Before anyone had heard of COVID-19, Big Tech companies had secured unassailable power in their core markets, and they were leveraging that dominance into new areas.
Amazon was moving into entertainment, Apple had claimed wearables, Facebook was even eyeing currency itself. They had long passed the stage where their greatest profits came from innovation, and were instead focused on monetizing their dominance. Their market power allowed them to starve new entrants of capital, keep competitors off their platforms, and use their profits to turn entire industries (e.g., streaming movies) into loss-leader features that differentiated and protected the lucrative core businesses (e.g., next-day delivery of toilet paper).
Then the pandemic shut down retail shopping, closed in-person entertainment, and moved nearly all of our interactions onto screens—and Big Tech grew even stronger. The rise to dominance of Big Tech has produced staggering share price gains in the short term, but it also suppresses innovation and harms long-term economic growth.
That is why the biggest economic boost that the Biden-Harris administration can deliver won’t be stimulus or bailouts, it will be committing funding and political support for serious antitrust enforcement. I’ve been calling for the antitrust breakup of Big Tech for years, but the last few months of 2020 give me hope that this is going to happen. In that period, we witnessed a surge of legislative and legal actions that respond to the problems of concentrated capital generally and the dangers of Big Tech specifically. If we maintain this momentum, we stand a chance of not only restoring competition and innovation to our markets, but also of beginning the more fundamental repair process our nation needs.
It began in July, when the House Judiciary antitrust subcommittee brought in the CEOs of the Four (Amazon, Apple, Google, and Facebook) for a day of public testimony. Contrary to just about everyone’s expectation, the members of the subcommittee had done their homework and came loaded for battle. Building on a year of document review, interviews, and analysis, they used the companies’ own emails against them, and pinned the CEOs to their tastefully appointed office walls like butterflies in a case.
That was the starting gun. In the last four months of 2020, the Department of Justice, the Federal Trade Commission, and attorneys general from almost every state filed legal actions against Google and Facebook, calling for breakups and other remedies. These events are points on a line, and that line points toward the beginning of the end of Big Tech as we know it.
To prevail against the Big Tech titans, the government will need more than a strong legal case; it will need public support. For years, however, our idolatry of innovators was Big Tech’s ace in the hole. That’s changing. Social media disinformation and polarization, the exploitation of the gig economy, and the strip-mining of our personal information are melting away the heat shield of likability that surrounds these companies. More hearings like July’s CEO barbecue, and more revelations about the way in which these companies exploit their dominance, will burn it away for good.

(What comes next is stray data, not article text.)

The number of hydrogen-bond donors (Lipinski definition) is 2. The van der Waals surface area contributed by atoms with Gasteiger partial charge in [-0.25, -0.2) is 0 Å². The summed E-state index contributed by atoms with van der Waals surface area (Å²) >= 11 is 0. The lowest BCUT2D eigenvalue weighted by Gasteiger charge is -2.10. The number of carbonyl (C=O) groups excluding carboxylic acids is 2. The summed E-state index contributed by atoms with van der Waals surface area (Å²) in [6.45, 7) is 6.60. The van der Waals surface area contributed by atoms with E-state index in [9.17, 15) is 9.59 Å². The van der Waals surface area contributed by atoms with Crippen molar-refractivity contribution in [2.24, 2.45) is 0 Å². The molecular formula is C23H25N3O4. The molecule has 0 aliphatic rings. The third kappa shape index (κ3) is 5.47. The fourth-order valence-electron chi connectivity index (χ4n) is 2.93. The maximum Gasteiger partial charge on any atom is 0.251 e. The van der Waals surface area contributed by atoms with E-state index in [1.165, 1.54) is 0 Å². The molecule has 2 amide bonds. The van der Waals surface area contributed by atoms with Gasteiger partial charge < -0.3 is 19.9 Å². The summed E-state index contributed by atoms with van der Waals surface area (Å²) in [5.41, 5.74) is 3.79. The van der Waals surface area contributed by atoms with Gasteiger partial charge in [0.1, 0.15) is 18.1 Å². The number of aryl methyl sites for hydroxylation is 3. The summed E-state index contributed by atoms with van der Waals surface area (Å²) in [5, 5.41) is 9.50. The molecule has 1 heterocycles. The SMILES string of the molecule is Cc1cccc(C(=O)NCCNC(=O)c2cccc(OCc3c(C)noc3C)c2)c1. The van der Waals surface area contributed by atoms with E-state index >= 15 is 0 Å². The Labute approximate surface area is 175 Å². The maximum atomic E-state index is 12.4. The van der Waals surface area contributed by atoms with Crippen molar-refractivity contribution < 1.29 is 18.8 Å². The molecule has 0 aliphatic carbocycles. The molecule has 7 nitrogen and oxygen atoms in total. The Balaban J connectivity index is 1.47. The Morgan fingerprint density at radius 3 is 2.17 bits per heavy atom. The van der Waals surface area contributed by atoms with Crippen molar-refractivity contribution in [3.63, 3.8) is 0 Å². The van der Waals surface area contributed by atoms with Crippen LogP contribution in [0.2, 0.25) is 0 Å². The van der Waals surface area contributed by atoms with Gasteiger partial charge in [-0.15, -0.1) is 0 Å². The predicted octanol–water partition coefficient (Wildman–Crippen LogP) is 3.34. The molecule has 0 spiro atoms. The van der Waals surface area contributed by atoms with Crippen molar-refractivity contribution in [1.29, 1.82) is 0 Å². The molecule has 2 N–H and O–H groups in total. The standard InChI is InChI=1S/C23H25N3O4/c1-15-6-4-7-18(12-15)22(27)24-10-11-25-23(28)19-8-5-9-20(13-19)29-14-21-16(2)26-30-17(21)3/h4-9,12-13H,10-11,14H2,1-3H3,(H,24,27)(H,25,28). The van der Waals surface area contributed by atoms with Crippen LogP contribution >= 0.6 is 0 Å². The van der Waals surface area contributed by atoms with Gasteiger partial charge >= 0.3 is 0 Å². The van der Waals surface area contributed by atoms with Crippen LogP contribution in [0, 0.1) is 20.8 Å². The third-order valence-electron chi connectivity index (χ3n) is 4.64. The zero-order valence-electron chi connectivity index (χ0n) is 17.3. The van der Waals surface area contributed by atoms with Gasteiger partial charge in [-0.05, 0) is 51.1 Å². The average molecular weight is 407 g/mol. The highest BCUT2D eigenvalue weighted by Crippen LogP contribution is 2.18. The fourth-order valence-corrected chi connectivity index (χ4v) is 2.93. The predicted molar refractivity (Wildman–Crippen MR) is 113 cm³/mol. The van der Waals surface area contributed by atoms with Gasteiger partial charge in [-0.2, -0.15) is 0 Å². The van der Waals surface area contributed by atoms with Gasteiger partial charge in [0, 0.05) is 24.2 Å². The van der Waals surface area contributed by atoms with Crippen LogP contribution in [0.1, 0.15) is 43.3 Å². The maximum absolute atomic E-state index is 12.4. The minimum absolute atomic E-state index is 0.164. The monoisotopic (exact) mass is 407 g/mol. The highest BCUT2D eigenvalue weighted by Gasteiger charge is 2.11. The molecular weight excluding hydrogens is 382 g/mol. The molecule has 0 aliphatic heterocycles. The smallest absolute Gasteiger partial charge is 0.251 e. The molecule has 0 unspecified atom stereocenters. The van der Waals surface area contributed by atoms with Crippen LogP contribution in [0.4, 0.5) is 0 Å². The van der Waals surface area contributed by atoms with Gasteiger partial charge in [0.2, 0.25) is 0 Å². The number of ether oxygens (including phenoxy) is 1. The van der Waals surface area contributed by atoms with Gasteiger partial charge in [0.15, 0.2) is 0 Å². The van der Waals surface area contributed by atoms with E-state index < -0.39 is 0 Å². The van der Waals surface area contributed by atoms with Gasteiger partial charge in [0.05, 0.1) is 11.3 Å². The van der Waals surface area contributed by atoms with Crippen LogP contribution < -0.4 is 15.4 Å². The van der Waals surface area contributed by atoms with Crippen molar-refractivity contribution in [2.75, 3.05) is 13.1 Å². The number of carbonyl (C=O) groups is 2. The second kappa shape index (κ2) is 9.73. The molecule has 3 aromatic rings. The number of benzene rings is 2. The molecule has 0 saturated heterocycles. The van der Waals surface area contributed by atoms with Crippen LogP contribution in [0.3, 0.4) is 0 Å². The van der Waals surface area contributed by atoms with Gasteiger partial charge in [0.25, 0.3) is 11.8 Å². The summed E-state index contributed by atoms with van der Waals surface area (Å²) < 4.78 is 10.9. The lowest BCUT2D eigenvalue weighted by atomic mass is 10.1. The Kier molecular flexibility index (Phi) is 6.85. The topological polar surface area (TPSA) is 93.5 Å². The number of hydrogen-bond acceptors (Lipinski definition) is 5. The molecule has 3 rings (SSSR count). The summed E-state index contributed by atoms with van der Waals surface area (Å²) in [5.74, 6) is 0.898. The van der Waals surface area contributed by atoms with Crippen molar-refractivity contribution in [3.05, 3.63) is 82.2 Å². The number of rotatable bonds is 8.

The point is not that we should adopt an anti-Big Tech posture. These companies are built on a legacy of innovation and products that would have seemed like magic a generation ago. But we are the victims of their success, because the rational decision for a company with the market power of a Big Tech company in 2021 is to secure and leverage that dominance, not to risk further innovation. When that happens, the role of government is to act as a countervailing force to private capital. Like forest fires clearing out the underbrush, antitrust action oxygenates the economy by creating new competitors and opening up space for new entrants.
The return of antitrust enforcement gives me hope about more than just the business of Big Tech. As I write about in detail in my recent book, Post Corona, the COVID-19 pandemic made it impossible to ignore something that has been evident about America for years now: Piece by piece, we have replaced capitalism with cronyism and turned government from private capital’s counterweight into its coconspirator. We have become loving and empathetic with corporations and shareholders, and harsh and Darwinistic toward individuals.
We have to flip this. We have to rebuild our institutions—our enforcement agencies, but also our scientific capabilities, our social services, our state and local governments, our media, and nonprofit sectors—so that we can have full-body-contact violence between companies in a rules-based market while providing security and resilience for the individuals who make up our society.
Antitrust enforcement against Big Tech will have direct, immediate benefits. It has the potential to break Google and Facebook’s stranglehold on digital advertising—which operates as a private tax on business. It could open up the market to permit new, viable business models for social media that don’t depend on enraging and dividing us. Those alone would be great outcomes.
But the greater win would be to push the pendulum away from our false notions of individualism, our idolatry of innovators, and toward a renewed sense of respect for our public servants and the essential role institutions play in our commonwealth. Antitrust enforcement won’t make that happen on its own, but it is a step in the right direction, and a reason for optimism.